Mark S. Seidenberg, Ph.D.

Mark S. Seidenberg's picture
Professor, Department of Psychology, Neuroscience Training Program, Wisconsin Institutes for Medical Research II
University of Wisconsin-Madison

Professor, Department of Psychology
Neuroscience Training Program, Wisconsin Institutes for Medical Research II

Research Scientist, Haskins Laboratories


My research is concerned with basic questions about the nature of language and how it is acquired, used, and represented in the brain. It has two complementary parts. One part concerns reading, a particular use of language. My main interest is in how reading skill is acquired by children, and the causes of dyslexia (reading impairments). I am also committed to exploring how the science of reading can contribute to improved educational performance; as part of that effort I am studying the persistently low reading achievement of minority children, many of whom are from low-income backgrounds. In practice, my reading research involves behavioral and neuroimaging studies of children and adults, and the development of computational (“neural network”) models of normal and disordered performance. The second part of my research concerns spoken language, particularly how it is acquired and the mechanisms underlying comprehension. I use the same theoretical principles and methods in studying both reading and language. In both cases we want to understand how the skill is acquired and its brain bases, using computational models as the interface between the two.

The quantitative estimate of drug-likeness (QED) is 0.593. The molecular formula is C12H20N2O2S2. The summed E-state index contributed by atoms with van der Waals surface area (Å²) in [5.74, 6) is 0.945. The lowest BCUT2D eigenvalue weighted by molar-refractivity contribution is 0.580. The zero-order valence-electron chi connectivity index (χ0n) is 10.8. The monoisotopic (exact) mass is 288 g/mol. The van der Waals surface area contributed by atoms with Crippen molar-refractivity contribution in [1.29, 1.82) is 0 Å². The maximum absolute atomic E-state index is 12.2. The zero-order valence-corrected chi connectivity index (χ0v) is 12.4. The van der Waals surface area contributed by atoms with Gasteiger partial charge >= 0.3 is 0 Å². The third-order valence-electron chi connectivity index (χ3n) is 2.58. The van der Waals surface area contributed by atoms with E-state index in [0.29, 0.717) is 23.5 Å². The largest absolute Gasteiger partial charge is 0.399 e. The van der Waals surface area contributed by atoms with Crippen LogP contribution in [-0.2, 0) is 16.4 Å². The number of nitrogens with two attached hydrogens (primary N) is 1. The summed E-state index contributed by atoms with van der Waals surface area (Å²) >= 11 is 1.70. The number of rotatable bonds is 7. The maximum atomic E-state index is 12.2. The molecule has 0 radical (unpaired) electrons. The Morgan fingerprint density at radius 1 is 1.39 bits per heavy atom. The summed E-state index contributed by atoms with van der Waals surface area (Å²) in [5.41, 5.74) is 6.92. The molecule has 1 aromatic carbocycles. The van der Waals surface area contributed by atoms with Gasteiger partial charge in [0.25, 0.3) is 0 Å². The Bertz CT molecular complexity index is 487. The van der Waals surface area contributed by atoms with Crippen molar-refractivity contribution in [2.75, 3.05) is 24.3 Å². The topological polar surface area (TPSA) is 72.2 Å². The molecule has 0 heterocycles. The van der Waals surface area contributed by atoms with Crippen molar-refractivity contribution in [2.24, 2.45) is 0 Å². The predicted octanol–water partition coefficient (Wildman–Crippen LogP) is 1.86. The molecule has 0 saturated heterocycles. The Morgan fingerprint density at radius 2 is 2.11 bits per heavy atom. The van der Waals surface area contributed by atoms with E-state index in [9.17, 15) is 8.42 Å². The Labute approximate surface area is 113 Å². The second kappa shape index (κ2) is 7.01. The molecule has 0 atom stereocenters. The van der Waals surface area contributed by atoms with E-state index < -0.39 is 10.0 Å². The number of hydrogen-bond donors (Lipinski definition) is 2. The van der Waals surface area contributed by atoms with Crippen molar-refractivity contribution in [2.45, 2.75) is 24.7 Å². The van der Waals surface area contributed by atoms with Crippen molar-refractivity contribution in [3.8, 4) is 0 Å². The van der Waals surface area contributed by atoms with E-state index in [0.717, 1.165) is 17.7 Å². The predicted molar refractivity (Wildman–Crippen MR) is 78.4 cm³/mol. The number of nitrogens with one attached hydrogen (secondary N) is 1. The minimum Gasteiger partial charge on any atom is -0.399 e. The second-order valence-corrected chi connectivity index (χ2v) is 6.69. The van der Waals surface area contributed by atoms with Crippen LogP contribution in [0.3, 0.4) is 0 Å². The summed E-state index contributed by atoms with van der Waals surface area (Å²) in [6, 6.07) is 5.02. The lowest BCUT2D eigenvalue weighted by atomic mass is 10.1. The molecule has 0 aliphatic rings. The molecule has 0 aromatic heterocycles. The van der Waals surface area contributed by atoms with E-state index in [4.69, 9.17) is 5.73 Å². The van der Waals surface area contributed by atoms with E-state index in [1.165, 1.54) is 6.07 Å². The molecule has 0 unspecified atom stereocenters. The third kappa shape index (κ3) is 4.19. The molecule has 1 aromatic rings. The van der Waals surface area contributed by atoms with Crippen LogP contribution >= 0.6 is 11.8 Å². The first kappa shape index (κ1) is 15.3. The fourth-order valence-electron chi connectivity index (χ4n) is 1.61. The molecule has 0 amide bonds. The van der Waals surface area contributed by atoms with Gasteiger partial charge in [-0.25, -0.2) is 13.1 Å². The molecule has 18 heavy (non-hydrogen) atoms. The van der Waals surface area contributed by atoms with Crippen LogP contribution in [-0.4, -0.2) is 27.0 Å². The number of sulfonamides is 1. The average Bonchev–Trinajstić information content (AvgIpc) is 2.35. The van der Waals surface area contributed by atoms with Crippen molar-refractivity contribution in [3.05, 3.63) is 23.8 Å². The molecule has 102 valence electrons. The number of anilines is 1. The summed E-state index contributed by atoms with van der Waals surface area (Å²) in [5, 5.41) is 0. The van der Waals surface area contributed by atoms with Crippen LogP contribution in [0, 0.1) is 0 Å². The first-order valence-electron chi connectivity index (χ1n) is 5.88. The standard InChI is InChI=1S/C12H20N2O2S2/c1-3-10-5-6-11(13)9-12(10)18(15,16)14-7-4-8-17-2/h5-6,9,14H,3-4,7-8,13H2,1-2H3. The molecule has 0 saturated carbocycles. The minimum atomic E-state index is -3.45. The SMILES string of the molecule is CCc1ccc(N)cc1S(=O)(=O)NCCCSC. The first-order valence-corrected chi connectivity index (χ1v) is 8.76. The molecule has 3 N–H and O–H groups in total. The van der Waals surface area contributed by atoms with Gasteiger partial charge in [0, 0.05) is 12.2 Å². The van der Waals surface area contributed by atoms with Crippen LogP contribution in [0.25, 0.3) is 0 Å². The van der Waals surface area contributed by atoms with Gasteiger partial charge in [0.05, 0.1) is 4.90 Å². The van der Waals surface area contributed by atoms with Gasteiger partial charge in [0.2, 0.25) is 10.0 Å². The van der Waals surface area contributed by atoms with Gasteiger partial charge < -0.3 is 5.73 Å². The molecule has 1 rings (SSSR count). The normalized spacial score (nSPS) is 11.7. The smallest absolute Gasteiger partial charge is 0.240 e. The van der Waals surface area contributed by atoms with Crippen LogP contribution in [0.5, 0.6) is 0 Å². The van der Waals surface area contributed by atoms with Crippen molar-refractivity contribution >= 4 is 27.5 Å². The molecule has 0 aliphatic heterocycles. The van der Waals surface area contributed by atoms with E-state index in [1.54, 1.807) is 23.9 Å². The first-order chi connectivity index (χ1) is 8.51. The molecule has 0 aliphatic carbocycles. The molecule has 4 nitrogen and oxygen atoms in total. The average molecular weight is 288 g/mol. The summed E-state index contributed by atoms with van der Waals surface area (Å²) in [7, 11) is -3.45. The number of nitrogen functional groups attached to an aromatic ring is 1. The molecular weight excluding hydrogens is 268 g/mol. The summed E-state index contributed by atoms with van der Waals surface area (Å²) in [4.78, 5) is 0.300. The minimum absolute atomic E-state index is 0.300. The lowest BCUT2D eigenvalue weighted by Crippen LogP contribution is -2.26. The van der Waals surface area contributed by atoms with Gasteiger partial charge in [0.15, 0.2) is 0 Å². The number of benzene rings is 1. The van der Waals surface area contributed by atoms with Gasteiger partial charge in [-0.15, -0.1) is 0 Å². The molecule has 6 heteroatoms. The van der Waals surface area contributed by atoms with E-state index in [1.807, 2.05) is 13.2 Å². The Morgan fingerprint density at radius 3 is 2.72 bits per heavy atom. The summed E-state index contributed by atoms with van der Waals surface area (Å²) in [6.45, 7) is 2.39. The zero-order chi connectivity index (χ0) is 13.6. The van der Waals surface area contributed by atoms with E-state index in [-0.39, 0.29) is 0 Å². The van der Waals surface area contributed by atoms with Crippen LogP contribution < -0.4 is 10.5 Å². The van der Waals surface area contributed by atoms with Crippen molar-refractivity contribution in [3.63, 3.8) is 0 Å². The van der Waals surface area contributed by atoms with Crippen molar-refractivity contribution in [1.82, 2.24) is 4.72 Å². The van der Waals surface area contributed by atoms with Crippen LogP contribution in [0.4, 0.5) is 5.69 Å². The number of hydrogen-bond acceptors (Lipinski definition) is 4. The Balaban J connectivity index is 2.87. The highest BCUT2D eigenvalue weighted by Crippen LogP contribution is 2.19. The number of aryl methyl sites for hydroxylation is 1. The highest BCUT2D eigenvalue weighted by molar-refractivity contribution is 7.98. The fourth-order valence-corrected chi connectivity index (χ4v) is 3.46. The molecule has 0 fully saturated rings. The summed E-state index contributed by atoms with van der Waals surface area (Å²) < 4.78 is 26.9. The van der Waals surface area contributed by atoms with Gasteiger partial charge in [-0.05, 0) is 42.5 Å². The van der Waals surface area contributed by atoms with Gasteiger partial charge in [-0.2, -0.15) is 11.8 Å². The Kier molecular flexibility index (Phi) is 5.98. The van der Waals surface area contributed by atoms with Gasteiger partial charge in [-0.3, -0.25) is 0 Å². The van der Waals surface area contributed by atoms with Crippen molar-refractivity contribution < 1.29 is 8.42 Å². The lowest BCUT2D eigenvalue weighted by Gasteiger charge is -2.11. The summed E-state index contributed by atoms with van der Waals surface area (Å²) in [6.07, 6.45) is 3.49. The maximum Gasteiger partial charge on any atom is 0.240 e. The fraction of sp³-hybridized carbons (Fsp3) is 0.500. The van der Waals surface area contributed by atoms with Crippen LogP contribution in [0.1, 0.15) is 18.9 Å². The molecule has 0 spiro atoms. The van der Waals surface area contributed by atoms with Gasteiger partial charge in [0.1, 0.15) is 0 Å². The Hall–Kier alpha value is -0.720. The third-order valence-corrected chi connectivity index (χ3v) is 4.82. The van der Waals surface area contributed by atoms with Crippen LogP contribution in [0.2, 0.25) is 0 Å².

Please see PubMed for more publications.

Graves WW, Binder JR, Seidenberg MS. 2013. Noun-noun combination: meaningfulness ratings and lexical statistics for 2,160 word pairs. Behav Res Methods. 45(2):463-9.

Pugh KR, Landi N, Preston JL, Mencl WE, Austin AC, Sibley D, Fulbright RK, Seidenberg MS,  Grigorenko EL, Constable RT, Molfese P, Frost SJ. 2013. The relationship between phonological and auditory processing and brain organization in beginning readers. 125(2):173-83.

Mano QR, Humphries C, Desai RH, Seidenberg MS, Osmon DC, Stengel BC, Binder JR. 2013. The role of left occipitotemporal cortex in reading: reconciling stimulus, task, and lexicality effects. Cereb Cortex. 23(4):988-1001.  

Seidenberg, MS. 2012. Writing systems: not optimal, but good enough. Behav Brain Sci. 35(5):305-7.

Mirković J, Seidenberg MS, Joanisse MF. 2011. Rules versus statistics: insights from a highly inflected language. Cogn Sci. 35(4):638-81.

Seidenberg MS. 2011. What causes dyslexia?: comment on Goswami. Trends Cogn Sci. 15(1):2.